INDIANAPOLIS — Larry Lobdell is the official “bed bug guy” for the Marion County Health Department. And he is one busy man.
“You don’t really hear about it in the media that much, but it is still really a big problem,” Lobdell said. “I do nothing but bed bugs for the health department.”
He said in 2009 the department decided to dedicate a position to helping educate people about bed bugs and what they can do to get rid of them. As a health inspector, he answers questions and makes home visits, time permitting.
“Since taking over in 2009, I have taken more than 3,000 calls,” he said. “I try to answer them all. People just don’t know who to turn to.”
Lobdell said bed bugs are very sly creatures and can be very difficult to exterminate.
“It is very labor intensive to take on bed bugs on your own,” he said. “It’s best to call a pest control professional.”
He said it’s best to take action as soon as it is determined that the pests are bed bugs.
“In six months, you can have 30,000 bed bugs, if they go untreated,” Lobdell said. “And it’s tough because it’s hard to see them until they are adults.”
The first step is to do some research to make sure they are bed bugs, then begin to reduce clutter in the home. Dirty living conditions don’t cause bed bugs, he said, but cleaning and removing clutter will help in controlling them.
“I always ask people if they have the right tools,” he said. “A vacuum cleaner is the best way to get rid of them. You must wash and dry your bed clothes on high heat. You have to keep you clothing up off the floor and never pick up a mattress that someone has thrown out.”
He also stressed that dropping furniture or bedding at a thrift store is not a good idea.
“That’s how people bring them home,” Lobdell said. “But your vacuum cleaner is your first line of defense. I don’t like to recommend chemicals. I would also like to emphasize that over-the-counter sprays or bed bug bombs are of little or no use. Most bugs are now resistant strains of bugs.”
He said if a chemical touches them but doesn’t kill them, it will make them stronger.
“The professionals have chemicals that do kill them,” he said. “That’s why I recommend using professionals, if you can afford it.”
Lobdell said the infestations tend to occur and return when families can’t afford proper extermination.
“I encourage people to get educated,” he said. “You have to be diligent, but you can get rid of them without an exterminator. They hide in head boards, foot boards, cracks, and crevices.”
A mattress and box springs can be encased in a special cover and exclusion devices can be used so the bugs can’t climb up the legs of the bed.
“These bugs down fly, they have to crawl,” Lobdell said. “Two sided tape works well. You can make a barrier on the leg of the bed they cannot climb across.”
Falling under the category of “it’s a dirty job, but somebody has to do it,” Lobdell said he takes precautions daily so he doesn’t take the bugs back to his own home. When returning from a trip, he said he leaves his suitcase in the garage and washes all clothing before bringing it inside.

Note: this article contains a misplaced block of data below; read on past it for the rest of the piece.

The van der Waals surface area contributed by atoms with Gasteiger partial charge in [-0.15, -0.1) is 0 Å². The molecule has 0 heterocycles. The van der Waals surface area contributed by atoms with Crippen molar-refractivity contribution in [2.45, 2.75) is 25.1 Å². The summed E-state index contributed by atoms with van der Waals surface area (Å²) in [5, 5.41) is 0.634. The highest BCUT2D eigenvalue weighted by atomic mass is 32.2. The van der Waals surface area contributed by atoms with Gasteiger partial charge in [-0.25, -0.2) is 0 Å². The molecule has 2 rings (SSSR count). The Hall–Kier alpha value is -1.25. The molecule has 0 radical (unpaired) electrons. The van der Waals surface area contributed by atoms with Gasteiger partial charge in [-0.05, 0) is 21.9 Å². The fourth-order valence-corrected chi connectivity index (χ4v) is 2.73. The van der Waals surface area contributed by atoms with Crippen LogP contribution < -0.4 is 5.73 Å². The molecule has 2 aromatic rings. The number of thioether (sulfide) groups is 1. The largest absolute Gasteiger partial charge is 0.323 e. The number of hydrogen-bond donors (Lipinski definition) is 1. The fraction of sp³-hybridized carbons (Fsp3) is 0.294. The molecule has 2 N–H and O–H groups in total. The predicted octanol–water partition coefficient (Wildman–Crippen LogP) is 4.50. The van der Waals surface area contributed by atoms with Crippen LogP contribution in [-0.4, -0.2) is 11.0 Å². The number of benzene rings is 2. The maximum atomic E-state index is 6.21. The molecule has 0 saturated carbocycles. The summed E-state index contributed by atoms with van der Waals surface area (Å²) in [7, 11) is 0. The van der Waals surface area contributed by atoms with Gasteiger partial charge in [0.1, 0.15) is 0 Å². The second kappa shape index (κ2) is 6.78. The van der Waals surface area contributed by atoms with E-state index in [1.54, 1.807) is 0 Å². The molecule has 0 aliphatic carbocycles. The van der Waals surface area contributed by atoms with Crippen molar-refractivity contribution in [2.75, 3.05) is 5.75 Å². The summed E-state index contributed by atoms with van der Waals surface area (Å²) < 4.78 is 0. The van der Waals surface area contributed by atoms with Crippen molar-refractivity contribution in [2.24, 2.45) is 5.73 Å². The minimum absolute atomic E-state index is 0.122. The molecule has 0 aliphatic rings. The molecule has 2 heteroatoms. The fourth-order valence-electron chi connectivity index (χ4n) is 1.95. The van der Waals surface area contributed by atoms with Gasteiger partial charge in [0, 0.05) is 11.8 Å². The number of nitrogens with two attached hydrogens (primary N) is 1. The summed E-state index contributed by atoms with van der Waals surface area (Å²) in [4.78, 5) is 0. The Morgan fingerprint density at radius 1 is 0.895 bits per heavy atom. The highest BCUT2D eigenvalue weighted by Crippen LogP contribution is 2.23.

“If I’ve done a home inspection, I’ll undress in the garage before I go in the house,” he said.
The health department has literature available to help home owners, property managers, and tenants about bed bugs. Such information can be e-mailed or mailed. To request information, call the office at 221-2000.
Managing bed bugs
BED BUG DON’TS
n Use a bug bomb or fogging device.
n Permanently vacant a room after a pesticide treatment. The bed bugs will either go dormant or crawl off to the next room to find you. Stay out of the room for at least four hours, then live in it.
n Use a pesticide that is not “listed” for bed bugs.
BED BUG MUST DO’S
n Buy zippered mattress covers and encase both mattress and box springs. Tape over any rips that may occur from handling and tape over the zipper as well. Leave in place for a year.
n Kill all bed bugs in bed frame either with alcohol, steam, or manually with wet wipes.
n Don’t let anything touch the floor or wall (blankets or covers). Make the bed or couch an island.
n Put caster cubs, jar lids, or pie pans under legs of bed or couch. Put boric acid power, diatomaceous earch, or dishwashing liquid in them.
BED BUG SHOULD DO’S
n Wash and dry all clothes and bed linens and anything else that has touch the floor or bed.
n Bag anything else that has been on the floor. Either leave the bag for a year or put a “listed” no-pest strip in the bag for three weeks.
n If you must purchase pesticides, buy them from a pest control company rather than a retail store.
n Hire a licensed pest control operator to treat your home or apartment.
BED BUG HELPFUL TO DO’S
n Put out sticky pads to monitor activity.
n Put double stick tape on all furniture legs.
n Spray all baseboards with a “listed” pesticide. Spray furniture legs. Spray night stands or other furniture near the bed or couch. Perhaps spray floor area around bed or couch.
BED BUG USELESS TO DO’S
n Move to another location. They are already in your furniture. They will travel with you.
n Throw out furniture (unless heavily infested or ripped.)
n Nothing. Doing nothing is not an option. Bed bugs are not a seasonal pest, nor do they care about how clean your house is. Once you have them, they have to be dealt with.